This is a PDF file of my presentation at the event in Microsoft Malvern office on 09/23/2014. I had a great time meeting the folks and delivering the event.
In part 5 of our “Modernizing Your Infrastructure with Hybrid Cloud” series, Keith Mayer and I got a chance to discuss and demonstrate ways to manage and automate a hybrid cloud environment. System Center, Microsoft Azure and Windows Azure Pack combined with PowerShell are great solutions for hybrid cloud scenarios. Keith is a great guy and we always have much fun working together.
- [1:15] When architecting a Hybrid Cloud infrastructure, what are some of the important considerations relating to management and automation?
- [4:09] You mentioned PowerShell for automation … how can PowerShell be leveraged for automation in a Hybrid Cloud?
- [7:54] Is PowerShell my ONLY choice? Are there other automation and configuration management solutions available for a Hybrid Cloud?
- [11:12] DEMO: Let’s see some of this in action
- Brief tour of System Center and Azure / Azure Pack management portal interfaces
- Getting started with PowerShell for Azure, Azure Pack automation
- Intro to PowerShell DSC for configuration management
- Intro to Azure Automation for automated runbooks
To publish a gallery item in Windows Azure Pack (WAP), the associated OS image disks, i.e. vhd files, must be set according to what’s in the readme file of a gallery resource package. For those who are not familiar with the operations, this can be a frustrating learning experience before finally getting it right. This blog post is to address this concern by presenting a routine with a sample PowerShell script [download] to facilitate the process.
Required Values of OS Image Disks for WAP Gallery Items
For example, below is from the readme file of the gallery resource package, Windows Server 2012 R2 VM Role. It lists out specific property values for WAP to recognize a vhd as an applicable OS image disk for the Role. To find out more about WAP gallery resources, the information is available at http://aka.ms/WAPGalleryResource.
As a gallery item introduced into vmm and WAP, the item then becomes available when a tenant is provisioning a Role as shown below.
There are several steps involved including:
- Prepping vhds of and importing resource extension of the gallery item, as applicable, to vmm server library shares
- Importing resource definition to WAP
Here, prepping vhds is the focus. And the process and operations are rather mechanical as detailed in the following.
Process and Operations
The script below illustrates a routine for a vmm administrator to set required property values on applicable OS image disks in a target vmm server’s library shares, . This sample script is available for download.
Line 23 connects to a target vmm server.
Line 25 builds a list of vhd objects the prefix, ws2012r2, in their names. Which suggests a vmm administrator to develop a meaningful naming scheme for referenced resources.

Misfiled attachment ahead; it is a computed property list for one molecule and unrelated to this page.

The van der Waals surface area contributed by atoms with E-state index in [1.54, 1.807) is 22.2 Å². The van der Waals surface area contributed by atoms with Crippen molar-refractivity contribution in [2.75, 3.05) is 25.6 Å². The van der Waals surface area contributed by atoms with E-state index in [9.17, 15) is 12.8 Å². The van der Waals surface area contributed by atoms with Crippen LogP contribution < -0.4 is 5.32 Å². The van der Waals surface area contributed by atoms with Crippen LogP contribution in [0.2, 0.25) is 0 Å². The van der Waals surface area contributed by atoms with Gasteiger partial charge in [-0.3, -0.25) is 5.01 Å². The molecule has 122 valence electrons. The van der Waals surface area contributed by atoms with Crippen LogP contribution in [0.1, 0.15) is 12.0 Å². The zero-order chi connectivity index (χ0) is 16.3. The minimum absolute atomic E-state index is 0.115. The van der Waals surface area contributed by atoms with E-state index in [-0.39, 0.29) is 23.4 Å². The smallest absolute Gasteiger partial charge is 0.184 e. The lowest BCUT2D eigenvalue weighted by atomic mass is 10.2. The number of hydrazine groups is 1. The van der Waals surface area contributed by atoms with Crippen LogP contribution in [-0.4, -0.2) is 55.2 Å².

Line 27 and 28 display settings of the vhd files before making changes.
Line 30 to line 35 are to set the values to specific fields including OS, familyname and release according to the readme file of a particular gallery resource package, for example, WS2012_R2_WG_VMRole_Pkg. And as preferred, one can also default a product key to a vhd.
The foreach loop goes through each vhd in the list and set the values. WAP references the tag values of a vhd file to realize if a vhd is applicable for various workloads. Make sure to add all tag values specified in the readme file, as demonstrated between line 41 and line 44 to build the list. Line 46 to line 52 sets all specified values to corresponding property fields of a currently referenced vhd file.
Finally upon finishing the foreach loop, line 56 and line 57 present the updated settings of the processed vhd files for verification.
Here’s an example of running the script:
At this time, with correctly populated property values and tags, the vhds are ready for this particular WAP gallery item, Windows Server 2012 R2 VM Role.
For all the gallery items which WAP displays, a vmm administrator must reference the readme file of each gallery resource package and carry out the above exercise to set property values of the applicable OS image disks. Pay attention to the tags. Missing a tag may invalidate an image disk for some workload and inadvertently prevent that workload from being available for a tenant to provision an associated VM Role in WAP, despite the OS is properly installed on the disk.
The tasks of prepping OS imaging disks for WAP gallery items are simple and predictable. Each step is however critical for successfully publishing an associated gallery item in WAP. Like many mechanics, understand the routine, practice, and practice more. A vmm administrator needs to perform these operations with confidence and precision. The alternative is needless frustration and delay, while both are absolutely avoidable at this juncture of deploying WAP.